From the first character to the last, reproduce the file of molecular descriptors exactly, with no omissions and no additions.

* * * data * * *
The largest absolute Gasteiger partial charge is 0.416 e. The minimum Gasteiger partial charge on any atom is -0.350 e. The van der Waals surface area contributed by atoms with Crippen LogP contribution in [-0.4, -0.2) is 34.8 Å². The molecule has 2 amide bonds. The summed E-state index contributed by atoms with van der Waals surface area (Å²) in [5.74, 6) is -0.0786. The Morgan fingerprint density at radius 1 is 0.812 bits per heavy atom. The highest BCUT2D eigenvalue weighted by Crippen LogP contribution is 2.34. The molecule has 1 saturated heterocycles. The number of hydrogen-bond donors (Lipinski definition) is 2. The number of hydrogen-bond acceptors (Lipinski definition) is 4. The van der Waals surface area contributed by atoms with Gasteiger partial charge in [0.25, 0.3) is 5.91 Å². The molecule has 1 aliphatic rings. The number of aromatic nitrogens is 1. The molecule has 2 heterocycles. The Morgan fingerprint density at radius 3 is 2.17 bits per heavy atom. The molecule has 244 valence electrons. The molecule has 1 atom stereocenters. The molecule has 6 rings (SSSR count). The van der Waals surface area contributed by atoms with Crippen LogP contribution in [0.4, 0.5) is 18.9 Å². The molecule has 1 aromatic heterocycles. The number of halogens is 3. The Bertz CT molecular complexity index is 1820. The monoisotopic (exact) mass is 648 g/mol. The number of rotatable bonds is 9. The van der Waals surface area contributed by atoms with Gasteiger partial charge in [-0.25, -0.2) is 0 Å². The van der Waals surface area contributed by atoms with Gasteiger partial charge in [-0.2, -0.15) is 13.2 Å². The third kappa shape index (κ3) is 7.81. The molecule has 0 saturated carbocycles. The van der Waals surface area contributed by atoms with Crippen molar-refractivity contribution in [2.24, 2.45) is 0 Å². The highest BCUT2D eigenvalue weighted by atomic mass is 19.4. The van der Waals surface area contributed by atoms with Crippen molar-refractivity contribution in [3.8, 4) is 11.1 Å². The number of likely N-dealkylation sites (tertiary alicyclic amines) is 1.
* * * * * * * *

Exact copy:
The largest absolute Gasteiger partial charge is 0.416 e. The minimum Gasteiger partial charge on any atom is -0.350 e. The van der Waals surface area contributed by atoms with Crippen LogP contribution in [-0.4, -0.2) is 34.8 Å². The molecule has 2 amide bonds. The summed E-state index contributed by atoms with van der Waals surface area (Å²) in [5.74, 6) is -0.0786. The Morgan fingerprint density at radius 1 is 0.812 bits per heavy atom. The highest BCUT2D eigenvalue weighted by Crippen LogP contribution is 2.34. The molecule has 1 saturated heterocycles. The number of hydrogen-bond donors (Lipinski definition) is 2. The number of hydrogen-bond acceptors (Lipinski definition) is 4. The van der Waals surface area contributed by atoms with Gasteiger partial charge in [0.25, 0.3) is 5.91 Å². The molecule has 1 aliphatic rings. The number of aromatic nitrogens is 1. The molecule has 2 heterocycles. The Morgan fingerprint density at radius 3 is 2.17 bits per heavy atom. The molecule has 244 valence electrons. The molecule has 1 atom stereocenters. The molecule has 6 rings (SSSR count). The van der Waals surface area contributed by atoms with Crippen LogP contribution in [0.4, 0.5) is 18.9 Å². The molecule has 1 aromatic heterocycles. The number of halogens is 3. The Bertz CT molecular complexity index is 1820. The monoisotopic (exact) mass is 648 g/mol. The number of rotatable bonds is 9. The van der Waals surface area contributed by atoms with Gasteiger partial charge in [-0.25, -0.2) is 0 Å². The van der Waals surface area contributed by atoms with Gasteiger partial charge in [-0.2, -0.15) is 13.2 Å². The third kappa shape index (κ3) is 7.81. The molecule has 0 saturated carbocycles. The van der Waals surface area contributed by atoms with Crippen molar-refractivity contribution in [2.24, 2.45) is 0 Å². The highest BCUT2D eigenvalue weighted by atomic mass is 19.4. The van der Waals surface area contributed by atoms with Crippen molar-refractivity contribution in [3.8, 4) is 11.1 Å². The number of likely N-dealkylation sites (tertiary alicyclic amines) is 1.